Good Move? Far-right Vlaams Belang targets Brussels with divisive ads

Good Move? Far-right Vlaams Belang targets Brussels with divisive ads
Credit: Belga / Thierry Roge

While the new Good Move traffic plan for the Brussels-Capital Region has drawn much criticism since its implementation, the Flemish far-right party Vlaams Belang has now decided to get involved and is sending out targeted social media ads to play on people's dissatisfaction and push its own anti-Brussels agenda.

The Good Move framework prioritises pedestrians and cyclists over cars and is being introduced across Brussels in waves. While the plan is generally well-received, it has also caused confusion and frustration in certain areas, with the municipality of Anderlecht even withdrawing its current plan to start from scratch.

Now, Vlaams Belang calls the new traffic plan "organised chaos" and said that the Brussels Regional Government is neglecting "important liveability issues" such as crime, in favour of implementing Good Move "with false promises and lies about a liveable city."

"The one thing they did accomplish was to make the already dire traffic situation in our city worse, if possible. The so-called Good Move has turned into No Move," the party states in a Facebook ad, offering people a free stress ball if they sign up.

Facebook screengrab.

"Brussels was at a standstill and is still at a standstill today, and in more places than before," Vlaams Belang said, adding that traders who rely on customers coming by car are no longer accessible, drivers are in traffic longer than before, and a 30 km/h speed limit was introduced throughout the region, "even in places where it is of no use."

Figures published this summer showed that the implementation of Zone 30 drove a drop in accidents and improved the life and health of residents across the Brussels-Capital Region, confirming previous evaluations.

Additionally – and contrary to what Vlaams Belang is claiming – the speed reduction has had no significant impact on the overall time people spend in their cars, according to measurements by Brussels Mobility. "Travel times remained more or less stable on every route measured, regardless of the time of day (peak or off-peak)."

'Too complicated'

Still, unjust criticism of Brussels' Good Move circulation plan not only comes from the far-right, but also from a restaurant owner and from the conservative Flemish nationalist N-VA party.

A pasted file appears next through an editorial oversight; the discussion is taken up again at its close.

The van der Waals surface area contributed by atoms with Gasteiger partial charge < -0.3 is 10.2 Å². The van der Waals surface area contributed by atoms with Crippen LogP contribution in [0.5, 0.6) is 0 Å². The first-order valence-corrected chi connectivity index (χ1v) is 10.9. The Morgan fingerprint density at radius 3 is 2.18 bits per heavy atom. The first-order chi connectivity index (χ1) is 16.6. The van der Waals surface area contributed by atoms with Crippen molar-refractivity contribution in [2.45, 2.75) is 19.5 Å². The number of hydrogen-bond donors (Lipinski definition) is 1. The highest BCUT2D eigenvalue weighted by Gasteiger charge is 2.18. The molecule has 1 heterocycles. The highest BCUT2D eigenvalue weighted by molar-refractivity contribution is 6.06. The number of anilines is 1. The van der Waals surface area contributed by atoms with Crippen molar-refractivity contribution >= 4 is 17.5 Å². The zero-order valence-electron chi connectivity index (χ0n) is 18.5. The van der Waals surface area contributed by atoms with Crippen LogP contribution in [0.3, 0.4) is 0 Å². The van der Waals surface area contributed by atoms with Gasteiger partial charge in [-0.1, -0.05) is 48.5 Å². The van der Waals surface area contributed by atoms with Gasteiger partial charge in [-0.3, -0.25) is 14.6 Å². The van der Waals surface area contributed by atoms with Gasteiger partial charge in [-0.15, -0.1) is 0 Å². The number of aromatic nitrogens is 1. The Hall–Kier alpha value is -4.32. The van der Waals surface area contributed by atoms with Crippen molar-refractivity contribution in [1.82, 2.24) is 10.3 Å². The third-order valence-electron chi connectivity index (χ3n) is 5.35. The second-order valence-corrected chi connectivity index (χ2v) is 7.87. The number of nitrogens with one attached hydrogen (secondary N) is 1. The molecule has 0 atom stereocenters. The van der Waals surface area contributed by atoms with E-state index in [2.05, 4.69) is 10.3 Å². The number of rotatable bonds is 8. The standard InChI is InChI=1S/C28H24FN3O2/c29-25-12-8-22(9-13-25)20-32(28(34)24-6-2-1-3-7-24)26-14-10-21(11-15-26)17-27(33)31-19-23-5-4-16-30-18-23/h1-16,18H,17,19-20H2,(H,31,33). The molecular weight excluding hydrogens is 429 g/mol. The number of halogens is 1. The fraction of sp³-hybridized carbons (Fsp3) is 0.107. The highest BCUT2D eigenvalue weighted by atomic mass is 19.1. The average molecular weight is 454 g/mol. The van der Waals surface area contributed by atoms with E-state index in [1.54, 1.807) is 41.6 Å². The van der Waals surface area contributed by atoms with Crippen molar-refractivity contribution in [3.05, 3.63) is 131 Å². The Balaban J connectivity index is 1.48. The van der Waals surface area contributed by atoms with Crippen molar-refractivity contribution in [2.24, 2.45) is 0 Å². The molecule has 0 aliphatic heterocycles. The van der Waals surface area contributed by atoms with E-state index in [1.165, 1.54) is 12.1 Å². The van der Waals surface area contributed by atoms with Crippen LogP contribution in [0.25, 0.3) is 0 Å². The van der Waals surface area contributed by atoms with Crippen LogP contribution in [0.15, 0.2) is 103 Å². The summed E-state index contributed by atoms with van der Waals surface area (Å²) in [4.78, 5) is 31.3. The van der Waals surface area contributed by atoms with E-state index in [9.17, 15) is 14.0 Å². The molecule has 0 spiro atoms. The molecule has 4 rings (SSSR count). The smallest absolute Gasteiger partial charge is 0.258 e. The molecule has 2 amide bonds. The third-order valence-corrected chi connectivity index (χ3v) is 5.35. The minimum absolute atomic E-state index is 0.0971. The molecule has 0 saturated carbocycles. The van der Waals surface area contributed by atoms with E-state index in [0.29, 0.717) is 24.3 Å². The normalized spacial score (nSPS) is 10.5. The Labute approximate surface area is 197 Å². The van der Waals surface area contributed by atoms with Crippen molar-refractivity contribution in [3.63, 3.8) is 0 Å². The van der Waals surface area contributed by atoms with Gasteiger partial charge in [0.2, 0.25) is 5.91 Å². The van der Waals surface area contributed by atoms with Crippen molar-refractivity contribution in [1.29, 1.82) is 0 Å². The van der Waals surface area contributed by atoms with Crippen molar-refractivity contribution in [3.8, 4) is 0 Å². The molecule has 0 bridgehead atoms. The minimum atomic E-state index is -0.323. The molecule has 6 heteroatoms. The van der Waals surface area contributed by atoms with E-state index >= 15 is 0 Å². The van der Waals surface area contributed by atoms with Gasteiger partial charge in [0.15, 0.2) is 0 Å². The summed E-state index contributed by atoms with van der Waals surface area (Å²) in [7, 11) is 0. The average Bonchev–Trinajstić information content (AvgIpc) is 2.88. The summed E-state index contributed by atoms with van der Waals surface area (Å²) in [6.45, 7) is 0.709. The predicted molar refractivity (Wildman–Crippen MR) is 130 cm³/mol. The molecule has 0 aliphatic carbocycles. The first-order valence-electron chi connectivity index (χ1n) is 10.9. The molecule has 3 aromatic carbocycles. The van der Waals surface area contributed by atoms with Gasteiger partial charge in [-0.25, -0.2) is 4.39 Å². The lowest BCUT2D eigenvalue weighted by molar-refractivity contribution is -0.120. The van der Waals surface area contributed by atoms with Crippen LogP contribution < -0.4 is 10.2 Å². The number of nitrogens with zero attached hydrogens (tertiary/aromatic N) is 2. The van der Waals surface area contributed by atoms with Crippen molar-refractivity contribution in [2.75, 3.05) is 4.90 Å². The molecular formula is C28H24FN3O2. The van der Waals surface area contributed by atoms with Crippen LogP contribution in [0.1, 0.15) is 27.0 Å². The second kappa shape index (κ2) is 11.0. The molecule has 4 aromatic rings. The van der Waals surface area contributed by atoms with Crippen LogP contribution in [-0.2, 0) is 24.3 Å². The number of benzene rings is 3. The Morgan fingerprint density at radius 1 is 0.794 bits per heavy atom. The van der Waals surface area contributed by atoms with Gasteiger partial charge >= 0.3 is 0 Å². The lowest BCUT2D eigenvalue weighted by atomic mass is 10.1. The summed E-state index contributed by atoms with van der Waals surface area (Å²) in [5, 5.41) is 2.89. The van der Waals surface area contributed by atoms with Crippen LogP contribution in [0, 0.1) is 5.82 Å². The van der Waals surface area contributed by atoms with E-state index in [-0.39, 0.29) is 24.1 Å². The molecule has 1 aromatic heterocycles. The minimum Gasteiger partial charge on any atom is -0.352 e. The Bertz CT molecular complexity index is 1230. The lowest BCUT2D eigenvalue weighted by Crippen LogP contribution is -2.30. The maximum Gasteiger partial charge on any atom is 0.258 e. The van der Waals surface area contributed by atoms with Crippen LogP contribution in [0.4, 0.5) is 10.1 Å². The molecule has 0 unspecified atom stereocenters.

On Wednesday, a famous fine-dining restaurant Le Rabassier in the Brussels' Sablon district announced it will soon leave the area, as the owner told BX1 that his clients can no longer reach the premises because of Good Move.

"My customers tell me they will no longer come to my restaurant as it is too complicated," said Christophe Durieux, owner of the restaurant, which is located on the Rue de Rollebeek – the middle point of at least six bus and tram stops in the well-connected area and less than a 10-minute walk from the Brussels Central train station.

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From 31 October, Durieux will relocate to other premises near the Wolvendael park in the wealthy commune of Uccle, which is a 15-20 minute drive from Brussels city centre.

On Tuesday, former State Secretary for Asylum and Migration and current Federal MP for N-VA Theo Francken took to Twitter to incorrectly blame an hours-long traffic jam during rush hour – caused by a car on fire in the Belliard tunnel – on the Capital Region's new traffic plan.

In a series of now-deleted but screenshotted tweets in Dutch, Francken asked why he had been stuck in traffic for two hours and why the Brussels tunnels were closed, while insulting the Brussels authorities behind the Good Move plan.

"Is this the last phase of your anti-car policy plan that nobody knows about? Brussels, beautiful city, governance of losers," he tweeted, addressing his messages to Brussels Mobility Minister Elke Van den Brandt and State Secretary for Urbanism Pascal Smet.

"Pretending to be important with a few hundred votes. The bankruptcy of Belgium can be found right here," Francken added, ignoring several messages on Twitter advising him to make use of Brussels' extensive public transport network instead of taking the car.

On Thursday, Francken again tweeted to say that he was frustrated by the lack of information on the radio while stuck in traffic two days earlier. "However, my reaction was exaggerated and I deleted it. With apologies."


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